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    Conversion in an INSERT query


    Hi there!

    I need to know how to have automatically the name "BROWN" (example) inserted this way: "Brown".

    The query is a classical and simple query:

    INSERT INTO `list`(`ID`, `lastName`, `firstName`, `school`, `year`) VALUES ([""],[BROWN],[JOHN],[Snowy Mountain],[1985])

    ID is AUTOINCREMENT

    Result should be:

    93, Brown, John, Snowy Mountain, 1985

    I need this tip because I have almost 3000 queries like this to execute and all the names are in caps!!!

    Many thanks in advance for your help!
    Last edited by Germaris; January 22nd, 2013 at 11:41 AM. Reason: SOLVED
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    mySQL does not have a title case function - by the way, are you using mySQL, those literals in [] in the VALUES list suggest otherwise!
    Where are these values stored, how are they created? If you cannot have the values created in the correct case you might be able to use UPPER and LOWER functions on the first character of the string and the rest, respectively.
    The moon on the one hand, the dawn on the other:
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    The moon on my left and the dawn on my right.
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    Originally Posted by SimonJM
    mySQL does not have a title case function - by the way, are you using mySQL, those literals in [] in the VALUES list suggest otherwise!
    Where are these values stored, how are they created? If you cannot have the values created in the correct case you might be able to use UPPER and LOWER functions on the first character of the string and the rest, respectively.
    Thanks for replying!

    Of course I'm using MySQL. What do you think?
    Inside phpMyAdmin 3.5.5, the template provided for INSERT is, for my given example table, what I posted
    This is a copy/paste from the SQL window. Nothing extraordinary here...

    These values are stored in a text file which I can modify with find and replace...

    But if there's no SQL Function for solving my problem, well, I think it's the end of the story...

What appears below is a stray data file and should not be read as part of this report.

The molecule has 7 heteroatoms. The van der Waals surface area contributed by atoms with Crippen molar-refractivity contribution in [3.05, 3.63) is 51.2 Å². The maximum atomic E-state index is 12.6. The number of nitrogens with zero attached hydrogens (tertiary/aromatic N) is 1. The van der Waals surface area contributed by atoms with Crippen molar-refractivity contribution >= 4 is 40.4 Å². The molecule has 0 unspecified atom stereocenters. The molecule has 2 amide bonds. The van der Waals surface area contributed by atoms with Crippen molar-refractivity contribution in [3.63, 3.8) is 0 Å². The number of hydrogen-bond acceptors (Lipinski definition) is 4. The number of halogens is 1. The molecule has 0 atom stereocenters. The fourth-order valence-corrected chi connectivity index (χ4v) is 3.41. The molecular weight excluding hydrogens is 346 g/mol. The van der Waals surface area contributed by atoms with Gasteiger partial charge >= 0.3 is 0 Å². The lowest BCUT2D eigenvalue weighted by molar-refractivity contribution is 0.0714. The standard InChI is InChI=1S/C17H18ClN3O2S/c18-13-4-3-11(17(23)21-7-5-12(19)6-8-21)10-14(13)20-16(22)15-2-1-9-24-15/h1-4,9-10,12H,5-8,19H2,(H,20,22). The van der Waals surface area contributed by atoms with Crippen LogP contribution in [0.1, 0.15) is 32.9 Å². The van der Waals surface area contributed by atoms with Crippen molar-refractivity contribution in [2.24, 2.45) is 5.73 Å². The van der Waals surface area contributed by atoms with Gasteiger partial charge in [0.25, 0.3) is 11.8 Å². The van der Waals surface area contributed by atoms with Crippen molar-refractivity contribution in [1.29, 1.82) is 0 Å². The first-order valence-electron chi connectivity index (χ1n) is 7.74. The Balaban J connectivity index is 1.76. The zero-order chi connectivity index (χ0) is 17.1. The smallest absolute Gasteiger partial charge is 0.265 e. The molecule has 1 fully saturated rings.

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    If you know C, it is easy to write a function like that. Then you install into your MySQL server and you can call it from SQL.

    You can also write a Trigger or a Stored Function to modify surname's value.
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    You might be able to use a column or field-based tool such as awk, or any language that can use Regular Expressions to modify your text file - or rather a copy of your text file!
    The moon on the one hand, the dawn on the other:
    The moon is my sister, the dawn is my brother.
    The moon on my left and the dawn on my right.
    My brother, good morning: my sister, good night.
    -- Hilaire Belloc
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    You could try the function in this post

    http://forums.devshed.com/showthread.php?p=1922166#post1922166
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    ... or you can use this one, which is better coded

    Code:
    DELIMITER ||
    DROP FUNCTION IF EXISTS uc_words;
    CREATE FUNCTION uc_words(str_in TEXT)
    	RETURNS TEXT
    	NO SQL
    	DETERMINISTIC
    	COMMENT 'Title Case. Assumes that there arent numbers or weird chars'
    BEGIN
    	-- loop counter
    	-- (change type if you expect input longer than 255 chars)
    	DECLARE i TINYINT UNSIGNED DEFAULT 1;
    	-- limit for i
    	DECLARE maxlen TINYINT UNSIGNED DEFAULT LENGTH(str_in) + 1;
    	-- current char